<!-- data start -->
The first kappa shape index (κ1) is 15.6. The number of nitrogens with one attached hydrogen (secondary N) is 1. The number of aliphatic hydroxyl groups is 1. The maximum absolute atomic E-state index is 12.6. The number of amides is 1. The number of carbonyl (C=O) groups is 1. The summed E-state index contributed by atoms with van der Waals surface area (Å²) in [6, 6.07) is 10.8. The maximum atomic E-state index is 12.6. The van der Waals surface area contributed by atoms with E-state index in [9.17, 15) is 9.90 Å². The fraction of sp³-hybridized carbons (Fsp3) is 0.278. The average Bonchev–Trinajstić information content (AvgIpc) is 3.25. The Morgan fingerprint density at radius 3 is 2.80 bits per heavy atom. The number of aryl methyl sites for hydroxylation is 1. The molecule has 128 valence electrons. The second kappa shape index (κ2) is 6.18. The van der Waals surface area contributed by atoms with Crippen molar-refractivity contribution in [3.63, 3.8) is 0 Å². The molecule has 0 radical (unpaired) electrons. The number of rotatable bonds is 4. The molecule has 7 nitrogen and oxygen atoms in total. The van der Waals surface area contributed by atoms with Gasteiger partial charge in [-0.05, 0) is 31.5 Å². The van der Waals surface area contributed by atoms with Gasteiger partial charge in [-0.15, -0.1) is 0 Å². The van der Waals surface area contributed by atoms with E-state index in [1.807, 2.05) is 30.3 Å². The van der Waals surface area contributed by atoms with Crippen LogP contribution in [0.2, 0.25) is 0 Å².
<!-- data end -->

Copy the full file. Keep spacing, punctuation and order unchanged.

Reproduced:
The first kappa shape index (κ1) is 15.6. The number of nitrogens with one attached hydrogen (secondary N) is 1. The number of aliphatic hydroxyl groups is 1. The maximum absolute atomic E-state index is 12.6. The number of amides is 1. The number of carbonyl (C=O) groups is 1. The summed E-state index contributed by atoms with van der Waals surface area (Å²) in [6, 6.07) is 10.8. The maximum atomic E-state index is 12.6. The van der Waals surface area contributed by atoms with E-state index in [9.17, 15) is 9.90 Å². The fraction of sp³-hybridized carbons (Fsp3) is 0.278. The average Bonchev–Trinajstić information content (AvgIpc) is 3.25. The Morgan fingerprint density at radius 3 is 2.80 bits per heavy atom. The number of aryl methyl sites for hydroxylation is 1. The molecule has 128 valence electrons. The second kappa shape index (κ2) is 6.18. The van der Waals surface area contributed by atoms with Crippen molar-refractivity contribution in [3.63, 3.8) is 0 Å². The molecule has 0 radical (unpaired) electrons. The number of rotatable bonds is 4. The molecule has 7 nitrogen and oxygen atoms in total. The van der Waals surface area contributed by atoms with Gasteiger partial charge in [-0.05, 0) is 31.5 Å². The van der Waals surface area contributed by atoms with Gasteiger partial charge in [-0.15, -0.1) is 0 Å². The van der Waals surface area contributed by atoms with E-state index in [1.807, 2.05) is 30.3 Å². The van der Waals surface area contributed by atoms with Crippen LogP contribution in [0.2, 0.25) is 0 Å².